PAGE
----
Jacobsons Honored at College
Ralph and Vivian Jacobson were recently honored with a reception at Sandhills Community College.
The Teresa Wood Reading Room in the Boyd Library was filled to capacity with friends, faculty and staff.
The event was held on the eve of the anniversary of Kristallnacht, the occasion in 1938 of concerted violence by Nazis throughout Germany and Austria against Jewish people and their property. This night was a grim foreshadowing of the horrors that would grip Europe over the next eight years, often called "the Night of Broken Glass."
Dean Rick Smith, of Intuitional Advancement at Sandhills, opened the reception.
"Much is often said about never forgetting the events of the late 1930s and 1940s - about never forgetting the Holocaust and the devastation of World War II," he said. "But not forgetting is not a passive act. It requires effort. It requires that the story be told again and again to every generation. It requires scholarship. It requires voices."
The Jacobsons established the Vivian and Ralph Jacobson Fellowship in Holocaust and World War II studies at Sandhills Community College.
"Ralph and Vivian Jacobson are a remarkable couple," Smith said. "Ralph is himself a Holocaust survivor. Vivian is one of the foremost experts in the world on the life and art of Marc Chagall - having worked closely with the great 20th century master during the last 11 years of his life."
This fellowship will provide the opportunity for faculty - particularly those in the humanities - to do scholarly work both at UNC-Chapel Hill and at Appalachian State University in the areas of the Holocaust and World War II.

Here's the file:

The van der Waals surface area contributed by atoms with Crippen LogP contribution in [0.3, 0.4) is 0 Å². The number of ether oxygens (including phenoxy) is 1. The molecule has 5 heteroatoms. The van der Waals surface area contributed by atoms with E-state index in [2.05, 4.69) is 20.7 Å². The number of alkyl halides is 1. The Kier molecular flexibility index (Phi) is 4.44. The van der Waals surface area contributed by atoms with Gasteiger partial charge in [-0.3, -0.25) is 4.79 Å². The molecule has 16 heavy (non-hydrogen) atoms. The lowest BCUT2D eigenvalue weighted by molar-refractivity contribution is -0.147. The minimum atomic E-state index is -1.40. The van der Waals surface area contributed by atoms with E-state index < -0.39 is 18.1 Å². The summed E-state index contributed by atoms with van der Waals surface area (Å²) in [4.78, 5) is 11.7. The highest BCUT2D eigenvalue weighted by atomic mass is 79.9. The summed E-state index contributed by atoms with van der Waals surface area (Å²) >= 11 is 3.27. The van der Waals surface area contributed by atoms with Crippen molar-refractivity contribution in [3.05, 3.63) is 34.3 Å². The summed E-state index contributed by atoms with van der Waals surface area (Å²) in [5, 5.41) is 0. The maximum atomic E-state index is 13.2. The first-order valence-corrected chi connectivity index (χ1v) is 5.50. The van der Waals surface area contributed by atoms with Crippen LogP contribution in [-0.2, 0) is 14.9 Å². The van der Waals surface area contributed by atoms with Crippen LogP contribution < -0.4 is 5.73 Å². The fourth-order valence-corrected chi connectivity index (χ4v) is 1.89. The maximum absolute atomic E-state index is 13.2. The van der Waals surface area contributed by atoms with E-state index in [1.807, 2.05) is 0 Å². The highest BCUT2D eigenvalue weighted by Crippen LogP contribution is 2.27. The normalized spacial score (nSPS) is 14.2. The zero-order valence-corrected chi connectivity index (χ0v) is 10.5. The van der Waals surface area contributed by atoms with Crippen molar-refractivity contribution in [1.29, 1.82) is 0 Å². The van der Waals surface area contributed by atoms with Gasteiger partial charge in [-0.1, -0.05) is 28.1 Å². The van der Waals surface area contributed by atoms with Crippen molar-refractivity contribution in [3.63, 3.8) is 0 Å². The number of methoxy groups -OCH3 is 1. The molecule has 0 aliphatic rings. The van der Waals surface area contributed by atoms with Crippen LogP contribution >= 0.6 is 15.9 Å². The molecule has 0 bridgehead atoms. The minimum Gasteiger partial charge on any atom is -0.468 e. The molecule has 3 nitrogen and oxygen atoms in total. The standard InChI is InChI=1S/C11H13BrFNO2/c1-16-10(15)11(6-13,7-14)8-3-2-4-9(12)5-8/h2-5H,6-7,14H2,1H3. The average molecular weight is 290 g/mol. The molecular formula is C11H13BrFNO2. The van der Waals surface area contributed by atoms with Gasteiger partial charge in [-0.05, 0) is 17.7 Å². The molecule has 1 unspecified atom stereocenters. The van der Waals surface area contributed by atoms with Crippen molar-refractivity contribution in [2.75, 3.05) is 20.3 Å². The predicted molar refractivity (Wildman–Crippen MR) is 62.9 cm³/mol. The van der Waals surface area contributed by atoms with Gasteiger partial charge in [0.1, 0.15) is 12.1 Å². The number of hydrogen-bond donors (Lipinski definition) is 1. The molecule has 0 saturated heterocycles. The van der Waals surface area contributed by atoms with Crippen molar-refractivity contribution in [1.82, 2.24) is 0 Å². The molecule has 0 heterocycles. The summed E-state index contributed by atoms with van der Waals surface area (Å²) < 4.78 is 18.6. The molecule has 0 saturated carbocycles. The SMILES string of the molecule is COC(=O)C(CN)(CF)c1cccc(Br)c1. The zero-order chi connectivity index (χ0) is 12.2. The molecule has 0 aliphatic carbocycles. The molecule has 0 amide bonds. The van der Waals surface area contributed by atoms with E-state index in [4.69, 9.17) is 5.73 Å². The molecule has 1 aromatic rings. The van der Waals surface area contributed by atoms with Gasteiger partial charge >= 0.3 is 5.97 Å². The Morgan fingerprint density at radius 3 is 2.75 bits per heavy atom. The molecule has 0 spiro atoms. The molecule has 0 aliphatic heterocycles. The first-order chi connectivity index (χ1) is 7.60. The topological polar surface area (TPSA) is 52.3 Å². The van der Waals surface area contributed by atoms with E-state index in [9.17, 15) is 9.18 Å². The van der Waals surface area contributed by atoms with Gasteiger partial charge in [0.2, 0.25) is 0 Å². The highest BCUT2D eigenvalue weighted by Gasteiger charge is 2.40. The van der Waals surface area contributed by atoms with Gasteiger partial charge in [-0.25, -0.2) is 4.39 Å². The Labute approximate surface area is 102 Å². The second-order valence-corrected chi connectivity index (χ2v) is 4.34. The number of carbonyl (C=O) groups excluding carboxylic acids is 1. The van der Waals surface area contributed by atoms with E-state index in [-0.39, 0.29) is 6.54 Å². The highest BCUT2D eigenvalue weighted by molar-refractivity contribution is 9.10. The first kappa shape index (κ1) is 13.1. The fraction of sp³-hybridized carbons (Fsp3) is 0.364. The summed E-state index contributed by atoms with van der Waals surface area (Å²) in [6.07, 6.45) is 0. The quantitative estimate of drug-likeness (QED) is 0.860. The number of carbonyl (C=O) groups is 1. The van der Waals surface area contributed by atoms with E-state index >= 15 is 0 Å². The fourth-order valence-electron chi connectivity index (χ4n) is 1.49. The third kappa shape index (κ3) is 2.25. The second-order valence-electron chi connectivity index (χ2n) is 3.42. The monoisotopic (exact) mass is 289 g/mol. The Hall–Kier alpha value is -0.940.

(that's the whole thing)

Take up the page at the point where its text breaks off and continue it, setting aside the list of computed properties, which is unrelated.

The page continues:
"Their desire is for our instructors to be the voices in our classrooms that teach our students the facts and the lessons of that terrible period in human history, to inspire them with the ultimate triumph of the human spirit," Smith said.
As Ralph Jacobson spoke to those gathered, he recalled Kristallnacht, and the terror he and his family experienced.
"On the night of Nov. 9, 1938, about a month after the Nazis murdered my father, four uniformed Nazi troops came into our house, and they told my mother they were looking for men," Jacobson said. "My mother told them was Father was no longer living. They searched the house anyway, and when they came back to us in the hall, they pointed to me. 'How old is he?' they asked. She told them I was 10. They said 'That's too young.' We didn't know what that meant, but the next day we found out they had >arrested all young men over the age of 15 and taken them to concentration camps."
Vivian Jacobson told the group a story behind a particular book that is now found in the Boyd Library reference section.
A few months earlier, Jacobson met an author, Ziva Maisels, who wrote a book about art and the Holocaust, "Depiction and Interpretation: The Influence of the Holocaust on the Visual Arts (Holocaust Series)."
Jacobson mentioned the book to an employee of the library, and they tried to order it, but it was quite difficult to find. They were able to secure it just a few days before the event, where it was proudly shown.
"It's an important book on two important subjects: >art and the Holocaust," Jacobson said. "It's exciting that even at a small college, they can secure books the community is interested in. You expect that from a four-year university, but a two-year college? It's really unheard of. Sandhills often acts like a four-year college in terms of its students and faculty and commitment to projects."
Karen Manning is the director of marketing and public relations at Sandhills Community College.
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